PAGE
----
making firefox work with syzygy

The good folks at Google have written a clever tool called Syzygy, which is part of the Sawbuck project.  The best summary of Syzygy comes from its design document:

Syzygy is a suite of tools to perform profile-guided, function-level reordering of 32-bit Windows PE executables, to optimize their layout improved performance, notably for improved paging patterns.

Google wrote Syzygy for use with Chrome, but the tool is equally applicable to any large application where you want to improve performance…like Firefox.  In this case, we’re concerned with improving the layout of libxul, as that’s where the bulk of the Firefox code lives.  Working with Syzygy involves four major steps:

  1. Instrumenting the application binary in question;
  2. Running the application to collect profile data (function addresses along with invocation time);
  3. Passing the profile data through an ordering generator, which comes up with the order in which functions should be laid out in the optimized binary; and finally
  4. Relinking the application binary using the ordering from step 3.

Step 1 is pretty easy; Firefox just needs to be compiled with Visual Studio’s /PROFILE switch to ensure that the instrumenter has all the information it needs.  Steps 3 and 4 are likewise straightforward.

Step 2 appears to be the tricky part.  Being good–lazy–computer programmers, the Google folks wrote a number of scripts and programs to automate this process, as well as some benchmarking infrastructure.  However, the scripts are written with Chrome in mind; many places have Chrome-specific bits hardcoded.  This is, of course, totally understandable, but it makes using those scripts with other programs difficult.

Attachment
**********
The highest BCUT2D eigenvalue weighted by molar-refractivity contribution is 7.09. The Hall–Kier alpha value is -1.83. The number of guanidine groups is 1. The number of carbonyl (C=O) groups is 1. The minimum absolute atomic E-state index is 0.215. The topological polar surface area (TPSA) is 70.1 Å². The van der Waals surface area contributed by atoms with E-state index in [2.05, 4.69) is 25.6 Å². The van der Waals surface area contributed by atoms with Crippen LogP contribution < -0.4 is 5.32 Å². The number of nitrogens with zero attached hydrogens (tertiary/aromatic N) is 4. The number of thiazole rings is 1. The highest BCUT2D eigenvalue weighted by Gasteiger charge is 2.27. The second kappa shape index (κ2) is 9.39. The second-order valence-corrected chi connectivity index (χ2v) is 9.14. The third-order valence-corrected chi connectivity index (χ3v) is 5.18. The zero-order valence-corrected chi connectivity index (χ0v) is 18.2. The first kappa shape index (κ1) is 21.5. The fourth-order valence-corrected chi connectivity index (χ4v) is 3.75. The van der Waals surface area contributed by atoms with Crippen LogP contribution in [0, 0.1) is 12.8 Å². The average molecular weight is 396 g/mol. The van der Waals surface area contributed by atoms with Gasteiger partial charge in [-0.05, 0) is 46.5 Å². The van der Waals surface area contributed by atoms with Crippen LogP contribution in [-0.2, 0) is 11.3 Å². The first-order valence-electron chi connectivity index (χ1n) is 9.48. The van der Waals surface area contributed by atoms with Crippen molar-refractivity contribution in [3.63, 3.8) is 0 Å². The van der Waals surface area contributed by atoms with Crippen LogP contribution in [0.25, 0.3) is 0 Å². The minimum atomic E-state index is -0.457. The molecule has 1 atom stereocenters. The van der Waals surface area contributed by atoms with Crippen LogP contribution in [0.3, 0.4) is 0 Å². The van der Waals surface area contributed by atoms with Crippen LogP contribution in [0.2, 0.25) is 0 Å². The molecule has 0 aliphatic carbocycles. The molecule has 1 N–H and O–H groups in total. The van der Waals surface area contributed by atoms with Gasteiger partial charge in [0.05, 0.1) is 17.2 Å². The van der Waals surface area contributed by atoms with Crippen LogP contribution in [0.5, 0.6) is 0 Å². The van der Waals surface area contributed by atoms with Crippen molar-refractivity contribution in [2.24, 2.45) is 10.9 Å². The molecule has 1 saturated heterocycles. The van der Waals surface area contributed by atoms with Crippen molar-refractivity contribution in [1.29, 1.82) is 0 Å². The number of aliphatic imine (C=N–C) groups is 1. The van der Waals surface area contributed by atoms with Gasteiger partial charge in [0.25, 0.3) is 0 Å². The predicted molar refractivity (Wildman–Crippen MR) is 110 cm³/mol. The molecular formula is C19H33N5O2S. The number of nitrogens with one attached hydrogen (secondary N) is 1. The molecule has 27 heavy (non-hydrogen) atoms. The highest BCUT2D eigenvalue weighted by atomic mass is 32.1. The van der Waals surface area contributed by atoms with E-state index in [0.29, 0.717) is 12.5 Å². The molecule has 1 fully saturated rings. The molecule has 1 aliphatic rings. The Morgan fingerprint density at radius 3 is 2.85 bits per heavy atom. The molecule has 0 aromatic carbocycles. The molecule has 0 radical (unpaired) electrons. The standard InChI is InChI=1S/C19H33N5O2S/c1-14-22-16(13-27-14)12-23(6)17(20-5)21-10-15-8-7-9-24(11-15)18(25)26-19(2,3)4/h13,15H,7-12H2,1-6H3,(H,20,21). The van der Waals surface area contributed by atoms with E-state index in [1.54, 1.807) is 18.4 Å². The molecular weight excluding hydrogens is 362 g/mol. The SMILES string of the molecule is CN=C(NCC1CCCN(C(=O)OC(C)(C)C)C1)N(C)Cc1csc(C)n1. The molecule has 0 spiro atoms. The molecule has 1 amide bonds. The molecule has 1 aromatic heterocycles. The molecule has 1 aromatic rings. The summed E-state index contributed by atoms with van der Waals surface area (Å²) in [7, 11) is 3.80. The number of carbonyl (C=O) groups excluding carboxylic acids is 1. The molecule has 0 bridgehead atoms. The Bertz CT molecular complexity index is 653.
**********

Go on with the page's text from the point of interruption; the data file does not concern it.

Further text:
Over the past couple of weeks, I’ve been working at making Syzygy cooperate with Firefox.  If you’re interested, you can see the modifications I’ve made in my sawbuck github project.  Things are working well enough that I can now run:

Debug/py/Scripts/benchmark --user-data-dir flobbity --no-preload --no-prefetch ~/ff-build/dist/bin/firefox.exe

(The --no-{preload,prefetch} options are required to work around Chrome-specific code that didn’t seem worth ripping out; the --user-data-dir specifies what profile to use when launching Firefox.)  After waiting for a minute or two, the benchmark script reports:

RESULT firefox.exe: SoftPageFaults= [23495, 32139, 23356, 23343, 23299, 23167, 23063, 23141, 23113, 23267]
RESULT firefox.exe: HardPageFaults= [1158, 10, 3, 3, 4, 2, 2, 2, 3, 2]

This is for an unoptimized binary, of course.  You can clearly see the OS’s page cache at work in runs after the first.

The scripts are not quite perfect yet.  In particular, the call traces necessary to perform reordering don’t seem to be generated, for some peculiar reason that I haven’t ferreted out.  Also, the script will indiscriminately kill any Mozilla-related apps running along with the Firefox instances being benchmarked; I couldn’t find any good way to limit the killing to windows associated with a particular profile.  (IIUC the Chrome code correctly, it sets the window text of a hidden window to the full path to the profile directory in use.)  But a good bit seems to work; hopefully progress will come faster now that the groundwork has been laid.

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  1. [...] my last post, I explained what Syzygy was and discussed some preliminary results from using it with Firefox.  I [...]